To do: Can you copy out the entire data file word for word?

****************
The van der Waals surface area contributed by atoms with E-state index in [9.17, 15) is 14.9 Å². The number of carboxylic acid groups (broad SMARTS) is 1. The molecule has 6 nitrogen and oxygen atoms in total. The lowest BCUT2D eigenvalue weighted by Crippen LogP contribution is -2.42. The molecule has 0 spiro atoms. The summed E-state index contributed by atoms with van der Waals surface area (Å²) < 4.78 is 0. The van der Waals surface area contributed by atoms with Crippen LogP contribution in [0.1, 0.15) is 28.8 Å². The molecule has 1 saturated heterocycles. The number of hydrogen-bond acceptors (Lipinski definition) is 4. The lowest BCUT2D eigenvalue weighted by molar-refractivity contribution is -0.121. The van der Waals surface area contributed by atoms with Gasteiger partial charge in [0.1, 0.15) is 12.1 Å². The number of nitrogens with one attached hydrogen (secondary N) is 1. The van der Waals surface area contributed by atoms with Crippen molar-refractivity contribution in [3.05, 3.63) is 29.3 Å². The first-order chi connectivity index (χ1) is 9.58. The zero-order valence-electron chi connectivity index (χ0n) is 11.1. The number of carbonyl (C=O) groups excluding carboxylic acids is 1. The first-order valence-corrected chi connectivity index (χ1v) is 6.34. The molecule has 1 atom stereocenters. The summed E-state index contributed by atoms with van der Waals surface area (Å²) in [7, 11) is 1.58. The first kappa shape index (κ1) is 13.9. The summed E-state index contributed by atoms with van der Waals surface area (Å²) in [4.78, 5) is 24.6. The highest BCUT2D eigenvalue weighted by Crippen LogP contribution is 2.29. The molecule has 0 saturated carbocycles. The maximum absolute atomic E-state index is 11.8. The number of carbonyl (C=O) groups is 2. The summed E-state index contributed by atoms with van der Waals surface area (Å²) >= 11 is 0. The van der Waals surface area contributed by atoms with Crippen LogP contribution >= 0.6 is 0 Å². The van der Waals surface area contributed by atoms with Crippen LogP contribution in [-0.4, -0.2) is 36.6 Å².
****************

The van der Waals surface area contributed by atoms with E-state index in [9.17, 15) is 14.9 Å². The number of carboxylic acid groups (broad SMARTS) is 1. The molecule has 6 nitrogen and oxygen atoms in total. The lowest BCUT2D eigenvalue weighted by Crippen LogP contribution is -2.42. The molecule has 0 spiro atoms. The summed E-state index contributed by atoms with van der Waals surface area (Å²) < 4.78 is 0. The van der Waals surface area contributed by atoms with Crippen LogP contribution in [0.1, 0.15) is 28.8 Å². The molecule has 1 saturated heterocycles. The number of hydrogen-bond acceptors (Lipinski definition) is 4. The lowest BCUT2D eigenvalue weighted by molar-refractivity contribution is -0.121. The van der Waals surface area contributed by atoms with Gasteiger partial charge in [0.1, 0.15) is 12.1 Å². The number of nitrogens with one attached hydrogen (secondary N) is 1. The van der Waals surface area contributed by atoms with Crippen molar-refractivity contribution in [3.05, 3.63) is 29.3 Å². The first-order chi connectivity index (χ1) is 9.58. The zero-order valence-electron chi connectivity index (χ0n) is 11.1. The number of carbonyl (C=O) groups excluding carboxylic acids is 1. The first-order valence-corrected chi connectivity index (χ1v) is 6.34. The molecule has 1 atom stereocenters. The summed E-state index contributed by atoms with van der Waals surface area (Å²) in [7, 11) is 1.58. The first kappa shape index (κ1) is 13.9. The summed E-state index contributed by atoms with van der Waals surface area (Å²) in [4.78, 5) is 24.6. The highest BCUT2D eigenvalue weighted by Crippen LogP contribution is 2.29. The molecule has 0 saturated carbocycles. The maximum absolute atomic E-state index is 11.8. The number of carbonyl (C=O) groups is 2. The summed E-state index contributed by atoms with van der Waals surface area (Å²) >= 11 is 0. The van der Waals surface area contributed by atoms with Crippen LogP contribution >= 0.6 is 0 Å². The van der Waals surface area contributed by atoms with Crippen LogP contribution in [-0.4, -0.2) is 36.6 Å².